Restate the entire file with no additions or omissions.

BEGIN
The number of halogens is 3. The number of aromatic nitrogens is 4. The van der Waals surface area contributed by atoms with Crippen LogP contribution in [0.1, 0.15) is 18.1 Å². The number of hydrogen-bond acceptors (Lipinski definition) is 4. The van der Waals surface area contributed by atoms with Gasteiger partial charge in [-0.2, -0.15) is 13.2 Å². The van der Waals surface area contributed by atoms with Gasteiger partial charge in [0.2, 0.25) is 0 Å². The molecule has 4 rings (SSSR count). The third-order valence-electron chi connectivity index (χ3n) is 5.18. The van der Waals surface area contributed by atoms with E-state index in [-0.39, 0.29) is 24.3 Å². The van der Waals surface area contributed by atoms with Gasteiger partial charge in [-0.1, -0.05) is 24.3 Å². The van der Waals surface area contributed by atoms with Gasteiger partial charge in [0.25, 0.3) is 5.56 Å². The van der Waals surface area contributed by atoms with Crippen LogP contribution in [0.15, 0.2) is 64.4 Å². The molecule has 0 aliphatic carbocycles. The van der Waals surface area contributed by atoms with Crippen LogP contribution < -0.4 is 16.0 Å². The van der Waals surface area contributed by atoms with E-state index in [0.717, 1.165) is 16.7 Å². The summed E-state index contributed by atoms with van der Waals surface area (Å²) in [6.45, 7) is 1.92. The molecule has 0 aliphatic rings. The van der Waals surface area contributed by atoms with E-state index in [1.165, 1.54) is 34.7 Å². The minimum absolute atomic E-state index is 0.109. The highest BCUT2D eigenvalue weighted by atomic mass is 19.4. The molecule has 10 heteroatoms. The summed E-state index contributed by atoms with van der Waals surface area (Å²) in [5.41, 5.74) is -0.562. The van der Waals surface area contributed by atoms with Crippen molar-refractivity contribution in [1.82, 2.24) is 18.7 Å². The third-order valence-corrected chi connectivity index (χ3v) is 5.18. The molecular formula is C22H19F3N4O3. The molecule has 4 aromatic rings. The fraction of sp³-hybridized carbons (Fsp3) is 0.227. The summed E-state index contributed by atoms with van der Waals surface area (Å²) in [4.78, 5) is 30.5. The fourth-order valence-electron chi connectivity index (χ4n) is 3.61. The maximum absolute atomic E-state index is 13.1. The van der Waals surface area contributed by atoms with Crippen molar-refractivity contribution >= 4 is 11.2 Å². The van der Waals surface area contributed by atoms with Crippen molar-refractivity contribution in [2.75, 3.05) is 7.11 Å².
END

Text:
The number of halogens is 3. The number of aromatic nitrogens is 4. The van der Waals surface area contributed by atoms with Crippen LogP contribution in [0.1, 0.15) is 18.1 Å². The number of hydrogen-bond acceptors (Lipinski definition) is 4. The van der Waals surface area contributed by atoms with Gasteiger partial charge in [-0.2, -0.15) is 13.2 Å². The van der Waals surface area contributed by atoms with Gasteiger partial charge in [0.2, 0.25) is 0 Å². The molecule has 4 rings (SSSR count). The third-order valence-electron chi connectivity index (χ3n) is 5.18. The van der Waals surface area contributed by atoms with E-state index in [-0.39, 0.29) is 24.3 Å². The van der Waals surface area contributed by atoms with Gasteiger partial charge in [-0.1, -0.05) is 24.3 Å². The van der Waals surface area contributed by atoms with Gasteiger partial charge in [0.25, 0.3) is 5.56 Å². The van der Waals surface area contributed by atoms with Crippen LogP contribution in [0.15, 0.2) is 64.4 Å². The molecule has 0 aliphatic carbocycles. The van der Waals surface area contributed by atoms with Crippen LogP contribution < -0.4 is 16.0 Å². The van der Waals surface area contributed by atoms with E-state index in [0.717, 1.165) is 16.7 Å². The summed E-state index contributed by atoms with van der Waals surface area (Å²) in [6.45, 7) is 1.92. The molecule has 0 aliphatic rings. The van der Waals surface area contributed by atoms with E-state index in [1.165, 1.54) is 34.7 Å². The minimum absolute atomic E-state index is 0.109. The highest BCUT2D eigenvalue weighted by atomic mass is 19.4. The molecule has 10 heteroatoms. The summed E-state index contributed by atoms with van der Waals surface area (Å²) in [5.41, 5.74) is -0.562. The van der Waals surface area contributed by atoms with Crippen molar-refractivity contribution in [1.82, 2.24) is 18.7 Å². The third-order valence-corrected chi connectivity index (χ3v) is 5.18. The molecular formula is C22H19F3N4O3. The molecule has 4 aromatic rings. The fraction of sp³-hybridized carbons (Fsp3) is 0.227. The summed E-state index contributed by atoms with van der Waals surface area (Å²) in [4.78, 5) is 30.5. The fourth-order valence-electron chi connectivity index (χ4n) is 3.61. The maximum absolute atomic E-state index is 13.1. The van der Waals surface area contributed by atoms with Crippen molar-refractivity contribution >= 4 is 11.2 Å². The van der Waals surface area contributed by atoms with Crippen molar-refractivity contribution in [2.75, 3.05) is 7.11 Å².